Many of you already know that many cities in China have really huge air pollution problem, and one of the most affected cities in China is also one of China's biggest and most famous cities, namely Hong Kong. How bad is air pollution in Hong Kong? The best answer to this question comes from health experts who claim that the growing air pollution is now responsible for about three deaths a day in this 7-million city.
The current air pollution situation in Hong Kong is so serious that schools have suspend their activities and the government has warned the public to avoid spending time outdoors as much as possible. Measured air pollution data throughout the city has recorded levels of air pollution only five points below the maximum recordable level of 500.
If you know that anything between 100 and 200 is considered very high while 200 above is considered severe you can get pretty decent picture about what close to 500 means. This is the first time since the recording begun that levels were so close to 500 mark.
With such levels of air pollution people with asthma and other breathing problems are not the only ones affected as even healthy people are likely to experience discomfort such as eye irritation, coughing, phlegm and sore throats.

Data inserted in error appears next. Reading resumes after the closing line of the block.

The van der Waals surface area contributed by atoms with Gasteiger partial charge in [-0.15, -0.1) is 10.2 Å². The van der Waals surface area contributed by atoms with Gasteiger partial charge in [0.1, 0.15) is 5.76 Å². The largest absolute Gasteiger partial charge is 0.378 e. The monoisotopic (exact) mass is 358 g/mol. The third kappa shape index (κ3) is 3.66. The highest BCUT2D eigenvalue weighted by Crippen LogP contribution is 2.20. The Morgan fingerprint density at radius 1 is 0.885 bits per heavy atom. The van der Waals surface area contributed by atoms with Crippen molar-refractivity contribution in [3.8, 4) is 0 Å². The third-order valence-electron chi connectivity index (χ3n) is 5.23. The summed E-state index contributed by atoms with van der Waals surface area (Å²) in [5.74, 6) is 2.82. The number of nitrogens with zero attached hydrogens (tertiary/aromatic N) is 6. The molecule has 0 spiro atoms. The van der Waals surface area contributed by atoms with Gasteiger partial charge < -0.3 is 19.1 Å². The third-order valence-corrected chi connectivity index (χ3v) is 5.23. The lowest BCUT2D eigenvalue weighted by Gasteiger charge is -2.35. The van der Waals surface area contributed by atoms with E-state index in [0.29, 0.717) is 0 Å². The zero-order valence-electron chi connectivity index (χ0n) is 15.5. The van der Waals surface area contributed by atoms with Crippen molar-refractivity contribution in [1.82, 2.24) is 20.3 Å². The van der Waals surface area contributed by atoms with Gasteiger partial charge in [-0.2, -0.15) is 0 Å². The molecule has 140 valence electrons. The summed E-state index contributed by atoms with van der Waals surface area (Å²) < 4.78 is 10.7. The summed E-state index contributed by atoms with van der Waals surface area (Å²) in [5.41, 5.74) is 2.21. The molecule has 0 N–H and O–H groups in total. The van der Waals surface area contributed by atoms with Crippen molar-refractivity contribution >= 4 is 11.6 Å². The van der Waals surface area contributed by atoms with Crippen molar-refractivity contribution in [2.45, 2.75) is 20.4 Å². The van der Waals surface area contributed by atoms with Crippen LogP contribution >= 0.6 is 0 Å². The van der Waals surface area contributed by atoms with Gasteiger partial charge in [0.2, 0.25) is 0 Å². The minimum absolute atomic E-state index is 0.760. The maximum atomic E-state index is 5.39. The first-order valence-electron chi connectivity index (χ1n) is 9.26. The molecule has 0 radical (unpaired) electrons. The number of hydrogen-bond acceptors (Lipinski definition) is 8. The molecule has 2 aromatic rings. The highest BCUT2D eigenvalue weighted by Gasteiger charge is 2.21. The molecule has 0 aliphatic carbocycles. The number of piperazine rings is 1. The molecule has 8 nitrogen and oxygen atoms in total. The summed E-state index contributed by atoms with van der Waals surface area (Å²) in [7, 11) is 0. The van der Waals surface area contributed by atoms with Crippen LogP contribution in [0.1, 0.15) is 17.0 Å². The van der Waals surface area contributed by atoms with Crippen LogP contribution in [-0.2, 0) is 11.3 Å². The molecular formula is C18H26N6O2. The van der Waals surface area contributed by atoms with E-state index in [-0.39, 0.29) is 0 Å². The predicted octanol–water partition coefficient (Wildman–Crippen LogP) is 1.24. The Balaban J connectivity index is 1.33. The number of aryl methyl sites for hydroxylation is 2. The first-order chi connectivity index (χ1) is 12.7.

According to the official explanation the reason for such tremendous level of air pollution is a sandstorm from northern China that was moving south towards Hong Kong with the northeast monsoon winds, and the government expects it will subside in the next few days as the wind is already changing direction.
This situation has proved that past government efforts in reducing air pollution in Hong Kong weren't successful, and that air pollution is still the biggest environmental problem in this huge Chinese city.
The major reason why Hong Kong is having this big air pollution problem is the fact that the air pollution in Hong Kong is blown over from the industrial zone in neighboring southern mainland China which contributes to around 80 percent of total air pollution levels in Hong Kong.